In a recent survey investigators in the less developed world were asked what complicated publication in US or European based journals . They repeatedly referred to the same topics. English as a language barrier constitutes a huge problem . Further the capability of selecting the right journal has an influence. It was stated that some researchers were unfamiliar with the range of journals open to them . Therefore manuscripts that are not accepted for publication in one of the internationally known general medical journals like the BMJ or JAMA, are frequently send to local periodicals while overlooking the speciality journals . In the case of medical education this would suggest that papers are only send to general medical journals while researchers are not aware of the speciality journals in this field like Academic Medicine. But we have to be cautious with this argument, because some researchers deliberately publish their work in the local journals to reach the audience in their home country. If they would publish their paper in an international journal, it could happen that their results never reach the majority of medical professionals in their home country for the same reasons like the language barrier and also scarce library resources. Some journals have supplied evidence against the perception of an editorial bias against work submitted from the developing world. But there seems to be something true about the argument that to secure the maximum number of subscribers who can afford to pay an annual subscription, as well as increasingly discriminating advertisers, journals always have to work hard to appeal to the developed world audience . Therefore the filling of scarce pages with research from the developing world makes no commercial sense and publishers are unlikely to support editors who take their journals in such a direction . This hindrance should be swept away by the appearance of e-journals like the BioMed Central periodicals, which theoretically have no page limitations.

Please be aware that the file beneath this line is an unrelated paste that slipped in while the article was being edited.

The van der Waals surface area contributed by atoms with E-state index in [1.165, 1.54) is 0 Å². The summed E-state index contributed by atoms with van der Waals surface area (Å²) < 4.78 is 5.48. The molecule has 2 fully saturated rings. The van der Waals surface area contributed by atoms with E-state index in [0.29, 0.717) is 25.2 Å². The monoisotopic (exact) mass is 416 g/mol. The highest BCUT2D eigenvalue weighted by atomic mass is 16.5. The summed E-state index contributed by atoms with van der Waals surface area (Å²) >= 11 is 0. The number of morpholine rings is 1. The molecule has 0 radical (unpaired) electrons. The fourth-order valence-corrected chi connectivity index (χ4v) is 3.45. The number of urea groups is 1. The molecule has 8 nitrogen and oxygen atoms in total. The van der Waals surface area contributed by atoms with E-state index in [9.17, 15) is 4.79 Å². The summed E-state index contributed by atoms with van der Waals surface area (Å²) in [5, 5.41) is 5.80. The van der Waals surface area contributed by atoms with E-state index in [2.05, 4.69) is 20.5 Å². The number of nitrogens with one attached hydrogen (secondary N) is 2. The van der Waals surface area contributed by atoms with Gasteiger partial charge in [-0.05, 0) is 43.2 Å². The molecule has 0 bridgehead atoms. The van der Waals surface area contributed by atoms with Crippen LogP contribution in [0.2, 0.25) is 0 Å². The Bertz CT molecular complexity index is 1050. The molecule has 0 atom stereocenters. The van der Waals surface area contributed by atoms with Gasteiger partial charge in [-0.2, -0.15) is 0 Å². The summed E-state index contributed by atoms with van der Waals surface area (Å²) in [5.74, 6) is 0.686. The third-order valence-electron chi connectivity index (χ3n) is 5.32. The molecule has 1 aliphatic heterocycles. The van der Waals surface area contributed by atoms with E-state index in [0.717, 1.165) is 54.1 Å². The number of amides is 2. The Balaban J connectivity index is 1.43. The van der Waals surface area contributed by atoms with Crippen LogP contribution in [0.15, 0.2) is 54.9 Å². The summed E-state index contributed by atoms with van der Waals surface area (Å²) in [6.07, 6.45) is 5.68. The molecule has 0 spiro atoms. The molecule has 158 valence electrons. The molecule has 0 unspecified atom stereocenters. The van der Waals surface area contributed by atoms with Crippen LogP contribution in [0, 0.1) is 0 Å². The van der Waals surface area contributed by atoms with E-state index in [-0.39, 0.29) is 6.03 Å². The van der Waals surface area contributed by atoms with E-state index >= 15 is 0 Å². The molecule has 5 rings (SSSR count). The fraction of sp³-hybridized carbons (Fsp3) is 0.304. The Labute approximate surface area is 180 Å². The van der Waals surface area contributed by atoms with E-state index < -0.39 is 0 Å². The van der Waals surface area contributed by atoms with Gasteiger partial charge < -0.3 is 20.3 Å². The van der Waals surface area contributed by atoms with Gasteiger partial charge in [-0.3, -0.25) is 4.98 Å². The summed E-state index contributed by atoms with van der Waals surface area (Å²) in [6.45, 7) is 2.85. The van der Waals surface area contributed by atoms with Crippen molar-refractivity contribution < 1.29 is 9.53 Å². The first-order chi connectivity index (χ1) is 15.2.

Providing free access to journals for the poorer countries in the world  may help to solve some of the other problems. For example developing world researchers, which are not aware of the variety of journals open to their research, have now a possibility to inform themselves. The opportunity of submitting a manuscript via the Internet excludes possible obstacles caused by poor postal services. Further journals should try to remove remaining doubts about their manuscript selection process. This could be achieved by publishing the acceptance and submission rates for each region of the world. The inclusion of more investigators from the developing world on the editorial boards should also be considered . Additionally, researchers from the developing world should be encouraged to submit more of their research to the leading international medical journals.
The geographical distribution of publications in the two leading medical education journals was investigated. Authors from all over the world published articles in Medical Education and to a lesser extent in Academic Medicine. But while there is a wide distribution of the contributing countries, both journals are dominated by authors from a few English-speaking countries with the exception of the Netherlands.
This study is to the best of our knowledge the first that provides some facts for a discussion about the engagement of single countries on the topic of medical education measured by the amount of their contribution to these two journals.